Otherwise I'm jumping out of my office window now. Any ideas?

  13. #13
    Now with added sobriety Rave's Avatar
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    Quote Originally Posted by arete80
    Just had a fantastic email from a tech guy at Aria. Apparently, they didn't actually test it after all, they are sending it back because one of the DIMM retention clips is broken and claim that voids the warranty. The fact is that the damage was there when I received the board, but I had assumed that was why it was in the Bargain Basement and having asked Abit directly if it would prove a problem, to which they said no, I decided that it wasn't an issue. Now it's come back to haunt me!!

    I know that they'll say that I have no proof the damage was there and that I should have returned it immediately....what the hell can I do? If I don't sort this out they'll send me back the board which doesn't work and there'll be nothing I can do about it. Arrghhh!!
    Just email them back and tell them that the damage was there when you received the board and that you assumed that was why it was in the Bargain Basement. That is a reasonable assumption as far as I'm concerned, and you're not legally obliged to send back goods the minute that you spot they are faulty, especially if you have good reason to believe that the fault will not affect the operation of the board. Forward them the email from Abit as confirmation of this. Tell them that you would like another board that is proven to work, or that you would like a refund if they are unable to provide one. Aria have probably assumed that you're a klutz who broke the board yourself and are now trying to rip them off rather than cop for the damage yourself- I would imagine that computer parts suppliers get A LOT of that, and I don't blame them for being sceptical. If you prove to them you do know what you are doing and assert that the damage was not caused by you, I would imagine that they would do the right thing rather than lose a customer for life and potentially get a lot of bad publicity.

    It sounds (to me, but this is speculation yadda yadda) like Aria received the board back from a customer (probably because of the damaged RAM clip, it's possible that this has also damaged some traces on the board or something) and then bunged it in Bargain Basement without testing it. I bought a Ti4400 from Ebuyer's bargain basement once that was fine in 2D but wouldn't run the core faster than 150MHz in 3D apps. When I looked closely all the power supply caps are bulging. I guess they just put it in a PC and checked that it displayed an image, rather than checking it could run 3D apps properly. I didn't bother sending it back in the end, I'd bought a 9500 by that point and I figured it'd be easier and cheaper to replace the caps myself rather than cop the postage charge for the return.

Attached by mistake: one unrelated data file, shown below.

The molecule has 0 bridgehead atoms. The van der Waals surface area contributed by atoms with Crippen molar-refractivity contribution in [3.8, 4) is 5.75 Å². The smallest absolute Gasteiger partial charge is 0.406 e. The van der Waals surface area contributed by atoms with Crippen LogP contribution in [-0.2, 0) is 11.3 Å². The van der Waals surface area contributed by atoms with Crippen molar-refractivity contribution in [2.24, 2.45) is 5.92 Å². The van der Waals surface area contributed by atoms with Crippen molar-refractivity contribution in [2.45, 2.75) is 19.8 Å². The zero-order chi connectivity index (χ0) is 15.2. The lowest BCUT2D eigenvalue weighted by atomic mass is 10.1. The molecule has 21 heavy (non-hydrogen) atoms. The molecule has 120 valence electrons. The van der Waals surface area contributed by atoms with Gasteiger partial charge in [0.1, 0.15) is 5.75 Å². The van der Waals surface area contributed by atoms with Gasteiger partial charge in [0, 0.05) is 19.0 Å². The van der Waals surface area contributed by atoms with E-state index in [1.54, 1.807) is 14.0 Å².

Rich :¬)

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    Now with added sobriety Rave's Avatar
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    P.S. did you pay by credit card? If so stop worrying, even if Aria refuse to accept that you didn't damage the board (which I doubt, assuming you send them a polite but forceful email on the subject), you can claim the money back from the CC company and let them fight it out with Aria.

    Rich :¬)

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    Thanks Rich, your sage advice popped up just as I was posting the previous post. I fired off an angry email to the tech chap who replied that he'll pass it to his supervisor to ensure the board is tested as usual, and copy the email to customer service so they're aware someone fibbed to me about the testing.

    I have now also composed a calm, restrained email to the tech guy explaining the reason I didn't return it with the broken clip etc. Hopefully this'll get sorted out, and I have apart from this experience been happy with Aria, so let's see, maybe I'll be looking back at this in weeks to come as I'm ordering my stuff from Aria and wondering how it all got so messy! Certainly learnt that, certainly as a first time builder, cutting corners can sometimes end up costing a lot more, in money, time and grey hairs...live and learn
    Cheers for the help guys, I'll let you know what happens.
    Al

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    Now with added sobriety Rave's Avatar
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    Quote Originally Posted by arete80
    Certainly learnt that, certainly as a first time builder, cutting corners can sometimes end up costing a lot more, in money, time and grey hairs...live and learn
    This, as a chronic tightwad, is something I learned some time ago!

    GL anyway. If it's any consolation, my first home built computer (this century anyway) took six weeks to get going (or more accurately it took the friend who was building it six weeks), and along the way it ate an Athlon 1000 and two Duron 800s.

    Rich :¬)